Joining states like California and Florida, who have responded to real estate market conditions, the Nevada Legislature amended NRS 118A.242 in 2009, allowing landlords and tenants to negotiate the acceptance of a surety bond in lieu of all or part of a security deposit on a residential dwelling. Now, instead of having to come up with a large sum of money in advance, tenants (if the landlord agrees) are able to purchase a surety bond to cover all or part of the security deposit.
Here’s how the Nevada law reads:
NRS 118A.242 Security: Limitation on amount or value; surety bond in lieu of security; duties and liability of landlord; damages; disputing itemized accounting of security; prohibited provisions.
1. The landlord may not demand or receive security or a surety bond, or a combination thereof, including the last month’s rent, whose total amount or value exceeds 3 months’ periodic rent.
2. In lieu of paying all or part of the security required by the landlord, a tenant may, if the landlord consents, purchase a surety bond to secure the tenant’s obligation to the landlord under the rental agreement to:
(a) Remedy any default of the tenant in the payment of rent.
(b) Repair damages to the premises other than normal wear and tear.
(c) Clean the dwelling unit.
3. The landlord:
(a) Is not required to accept a surety bond purchased by the tenant in lieu of paying all or part of the security; and
(b) May not require a tenant to purchase a security bond in lieu of paying all or part of the security.
4. Upon termination of the tenancy by either party for any reason, the landlord may claim of the security or surety bond, or a combination thereof, only such amounts as are reasonably necessary to remedy any default of the tenant in the payment of rent, to repair damages to the premises caused by the tenant other than normal wear and to pay the reasonable costs of cleaning the premises. The landlord shall provide the tenant with an itemized written accounting of the disposition of the security or surety bond, or a combination thereof, and return any remaining portion of the security to the tenant no later than 30 days after the termination of the tenancy by handing it to the tenant personally at the place where the rent is paid, or by mailing it to the tenant at the tenant’s present address or, if that address is unknown, at the tenant’s last known address.
5. If a tenant disputes an item contained in an itemized written accounting received from a landlord pursuant to subsection 4, the tenant may send a written response disputing the item to the surety. If the tenant sends the written response within 30 days after receiving the itemized written accounting, the surety shall not report the claim of the landlord to a credit reporting agency unless the surety obtains a judgment against the tenant.
6. If the landlord fails or refuses to return the remainder of a security deposit within 30 days after the end of a tenancy, the landlord is liable to the tenant for damages:
(a) In an amount equal to the entire deposit; and
(b) For a sum to be fixed by the court of not more than the amount of the entire deposit.
7. In determining the sum, if any, to be awarded under paragraph (b) of subsection 6, the court shall consider:
(a) Whether the landlord acted in good faith;
(b) The course of conduct between the landlord and the tenant; and
(c) The degree of harm to the tenant caused by the landlord’s conduct.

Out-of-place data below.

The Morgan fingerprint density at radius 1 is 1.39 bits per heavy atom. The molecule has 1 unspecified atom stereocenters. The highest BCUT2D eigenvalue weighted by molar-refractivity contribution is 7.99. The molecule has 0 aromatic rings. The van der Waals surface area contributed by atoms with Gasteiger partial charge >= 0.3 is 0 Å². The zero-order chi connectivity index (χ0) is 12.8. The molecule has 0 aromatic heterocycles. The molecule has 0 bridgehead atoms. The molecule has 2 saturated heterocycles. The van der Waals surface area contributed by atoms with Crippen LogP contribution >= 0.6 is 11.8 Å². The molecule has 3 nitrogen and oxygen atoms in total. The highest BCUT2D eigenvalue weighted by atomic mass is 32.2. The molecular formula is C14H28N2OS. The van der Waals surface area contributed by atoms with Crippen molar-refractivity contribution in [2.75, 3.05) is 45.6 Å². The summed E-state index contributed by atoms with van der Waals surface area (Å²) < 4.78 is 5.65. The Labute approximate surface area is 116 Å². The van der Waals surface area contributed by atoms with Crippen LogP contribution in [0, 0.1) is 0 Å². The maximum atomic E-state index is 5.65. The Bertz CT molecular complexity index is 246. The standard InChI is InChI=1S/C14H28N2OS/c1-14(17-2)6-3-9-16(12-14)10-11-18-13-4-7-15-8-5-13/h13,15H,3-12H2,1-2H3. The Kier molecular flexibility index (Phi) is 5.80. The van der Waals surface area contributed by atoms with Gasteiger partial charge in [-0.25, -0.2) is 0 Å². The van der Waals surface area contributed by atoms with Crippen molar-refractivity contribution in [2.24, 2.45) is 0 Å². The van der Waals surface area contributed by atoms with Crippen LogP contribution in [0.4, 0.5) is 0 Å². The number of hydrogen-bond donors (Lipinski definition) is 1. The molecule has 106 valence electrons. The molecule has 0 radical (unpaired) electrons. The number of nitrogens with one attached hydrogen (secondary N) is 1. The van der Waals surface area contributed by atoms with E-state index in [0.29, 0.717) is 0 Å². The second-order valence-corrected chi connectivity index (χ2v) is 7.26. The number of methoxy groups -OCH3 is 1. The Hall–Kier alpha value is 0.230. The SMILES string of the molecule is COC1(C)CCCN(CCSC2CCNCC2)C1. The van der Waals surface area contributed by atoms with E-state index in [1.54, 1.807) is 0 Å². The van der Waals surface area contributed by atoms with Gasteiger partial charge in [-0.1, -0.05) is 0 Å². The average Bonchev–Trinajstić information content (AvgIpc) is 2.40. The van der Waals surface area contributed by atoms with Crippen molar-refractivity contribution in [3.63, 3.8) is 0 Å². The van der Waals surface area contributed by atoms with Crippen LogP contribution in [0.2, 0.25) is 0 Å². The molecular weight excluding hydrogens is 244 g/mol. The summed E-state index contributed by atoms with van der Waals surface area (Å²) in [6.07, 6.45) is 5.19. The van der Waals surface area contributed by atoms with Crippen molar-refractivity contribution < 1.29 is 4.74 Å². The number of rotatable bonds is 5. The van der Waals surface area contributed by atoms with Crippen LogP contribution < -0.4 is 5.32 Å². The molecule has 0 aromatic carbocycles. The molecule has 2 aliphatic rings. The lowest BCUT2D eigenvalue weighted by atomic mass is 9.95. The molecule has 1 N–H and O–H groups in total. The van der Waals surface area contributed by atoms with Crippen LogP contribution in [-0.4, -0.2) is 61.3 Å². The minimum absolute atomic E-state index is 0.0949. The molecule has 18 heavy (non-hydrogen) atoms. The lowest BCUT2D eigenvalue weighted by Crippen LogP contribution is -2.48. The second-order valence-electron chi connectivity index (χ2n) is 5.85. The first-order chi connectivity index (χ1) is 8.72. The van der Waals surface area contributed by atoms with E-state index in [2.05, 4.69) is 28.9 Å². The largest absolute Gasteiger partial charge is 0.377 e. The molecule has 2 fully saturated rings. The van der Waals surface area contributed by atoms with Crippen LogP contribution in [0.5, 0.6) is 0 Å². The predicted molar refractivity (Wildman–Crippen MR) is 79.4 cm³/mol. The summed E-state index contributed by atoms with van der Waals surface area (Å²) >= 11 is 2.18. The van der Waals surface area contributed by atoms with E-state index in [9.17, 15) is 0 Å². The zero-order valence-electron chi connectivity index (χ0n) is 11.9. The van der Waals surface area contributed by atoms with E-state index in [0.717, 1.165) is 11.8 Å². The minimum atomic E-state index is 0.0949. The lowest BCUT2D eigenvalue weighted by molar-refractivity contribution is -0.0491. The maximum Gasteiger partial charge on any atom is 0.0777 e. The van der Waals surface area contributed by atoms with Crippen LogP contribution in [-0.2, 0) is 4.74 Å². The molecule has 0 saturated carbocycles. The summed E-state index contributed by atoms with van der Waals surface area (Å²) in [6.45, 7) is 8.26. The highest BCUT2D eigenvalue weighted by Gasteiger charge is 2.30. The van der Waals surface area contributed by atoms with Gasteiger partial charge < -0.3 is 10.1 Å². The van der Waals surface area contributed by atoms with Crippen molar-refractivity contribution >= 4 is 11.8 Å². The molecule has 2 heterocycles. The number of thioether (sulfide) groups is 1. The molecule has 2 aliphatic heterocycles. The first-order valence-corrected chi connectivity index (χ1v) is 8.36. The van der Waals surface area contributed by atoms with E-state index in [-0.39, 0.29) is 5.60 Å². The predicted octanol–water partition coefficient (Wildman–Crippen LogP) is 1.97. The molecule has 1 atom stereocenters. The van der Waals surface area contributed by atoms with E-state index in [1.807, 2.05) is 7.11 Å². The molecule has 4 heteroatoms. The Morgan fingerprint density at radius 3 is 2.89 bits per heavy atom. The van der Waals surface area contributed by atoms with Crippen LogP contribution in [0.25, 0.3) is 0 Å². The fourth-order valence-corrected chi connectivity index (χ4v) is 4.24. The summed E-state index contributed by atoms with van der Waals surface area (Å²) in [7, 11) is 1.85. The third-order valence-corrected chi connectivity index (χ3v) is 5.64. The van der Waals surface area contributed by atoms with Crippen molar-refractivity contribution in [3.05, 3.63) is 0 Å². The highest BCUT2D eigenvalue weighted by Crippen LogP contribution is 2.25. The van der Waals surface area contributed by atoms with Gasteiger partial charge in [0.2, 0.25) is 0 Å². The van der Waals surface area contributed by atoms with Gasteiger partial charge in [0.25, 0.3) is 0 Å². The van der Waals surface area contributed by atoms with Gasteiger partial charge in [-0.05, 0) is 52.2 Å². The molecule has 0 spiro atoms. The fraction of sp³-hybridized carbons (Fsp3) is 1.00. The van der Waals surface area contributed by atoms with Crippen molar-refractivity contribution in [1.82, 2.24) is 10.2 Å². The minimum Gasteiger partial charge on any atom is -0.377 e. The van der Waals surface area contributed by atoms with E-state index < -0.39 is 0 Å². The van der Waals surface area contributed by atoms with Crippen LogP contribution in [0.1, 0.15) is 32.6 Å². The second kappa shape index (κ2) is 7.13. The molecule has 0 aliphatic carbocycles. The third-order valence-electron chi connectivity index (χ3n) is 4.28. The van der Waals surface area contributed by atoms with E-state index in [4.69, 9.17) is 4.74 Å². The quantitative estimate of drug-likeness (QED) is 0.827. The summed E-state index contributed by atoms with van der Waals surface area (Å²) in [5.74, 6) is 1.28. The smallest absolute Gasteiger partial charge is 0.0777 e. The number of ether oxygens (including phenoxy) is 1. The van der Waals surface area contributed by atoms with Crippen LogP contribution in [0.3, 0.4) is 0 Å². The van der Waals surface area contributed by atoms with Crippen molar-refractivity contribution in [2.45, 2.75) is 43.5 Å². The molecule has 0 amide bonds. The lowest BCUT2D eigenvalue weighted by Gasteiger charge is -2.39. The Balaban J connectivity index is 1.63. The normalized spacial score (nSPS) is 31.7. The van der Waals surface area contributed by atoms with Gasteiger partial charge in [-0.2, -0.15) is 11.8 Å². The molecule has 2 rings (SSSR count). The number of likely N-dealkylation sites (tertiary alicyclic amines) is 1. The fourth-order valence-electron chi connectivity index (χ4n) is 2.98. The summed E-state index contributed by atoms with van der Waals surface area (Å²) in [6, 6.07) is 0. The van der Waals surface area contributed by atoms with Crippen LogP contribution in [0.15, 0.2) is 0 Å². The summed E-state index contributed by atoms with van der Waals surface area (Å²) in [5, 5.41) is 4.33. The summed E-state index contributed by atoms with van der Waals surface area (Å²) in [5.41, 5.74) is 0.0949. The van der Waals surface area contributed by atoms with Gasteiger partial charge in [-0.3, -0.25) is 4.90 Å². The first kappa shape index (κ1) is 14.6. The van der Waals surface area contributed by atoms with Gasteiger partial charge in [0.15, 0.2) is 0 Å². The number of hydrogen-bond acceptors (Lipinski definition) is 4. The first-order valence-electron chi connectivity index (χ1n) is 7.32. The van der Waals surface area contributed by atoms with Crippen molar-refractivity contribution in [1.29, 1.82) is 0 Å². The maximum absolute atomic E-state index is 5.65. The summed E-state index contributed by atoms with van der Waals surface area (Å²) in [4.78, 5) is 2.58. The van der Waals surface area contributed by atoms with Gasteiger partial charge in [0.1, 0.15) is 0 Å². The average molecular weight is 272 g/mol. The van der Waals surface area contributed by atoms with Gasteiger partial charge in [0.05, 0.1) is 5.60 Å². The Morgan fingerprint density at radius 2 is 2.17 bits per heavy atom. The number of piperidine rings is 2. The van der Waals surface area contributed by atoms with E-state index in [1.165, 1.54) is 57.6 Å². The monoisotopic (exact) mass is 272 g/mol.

8. Except for an agreement which provides for a nonrefundable charge for cleaning, in a reasonable amount, no rental agreement may contain any provision characterizing any security under this section as nonrefundable or any provision waiving or modifying a tenant’s rights under this section. Any such provision is void as contrary to public policy.
9. The claim of a tenant to security to which the tenant is entitled under this chapter takes precedence over the claim of any creditor of the landlord.
(Added to NRS by 1977, 1334; A 1981, 1184; 1985, 1414; 2009, 488)
In today’s economy, this change can help landlords fill vacant apartments and houses, and it can help tenants make a move they otherwise might not be able to make, for lack of ready cash.
Surety bonds generally cost between 10-20% of the bond amount, and that cost is determined by the surety company, based on several factors which include the credit rating of the prospective tenant. For example, if the security deposit on a rental property is $1,000.00, the tenant’s cost for the bond will likely be between $100-$200. Quite a savings on the move-in costs!
The fee for the bond is paid to the surety company, and is not a part of the security deposit itself. It’s a “hard cost” without deduction or offset. The bonding company is essentially guaranteeing the landlord will be compensated for any damages or unpaid rent when the tenant moves out, up to the full amount of the bond.
If the tenant vacates the rental property owing money to the landlord, the company who issues the surety bond pays the landlord, based on the landlord’s security deposit accounting statement. The tenant is then responsible for paying the bonding company. If the tenant owes more than the bond amount, the landlord must pursue the tenant directly for the excess sum.
What’s in it for the landlord?
Here’s where I see a distinct advantage for Nevada landlords: If, for example, you have a prospective resident who scores on the low end of your application screening criteria and can’t come up with an increased security deposit to offset the higher risk, a bond may be the way to effect the transaction, and get that tenant into the apartment or home. A property that otherwise might have continued to sit vacant for want of a qualified tenant can now be filled.
Do you have experience as a property manager with accepting a surety bond in lieu of all or part of a security deposit? Please share that experience with the rest of us by leaving a comment on this post.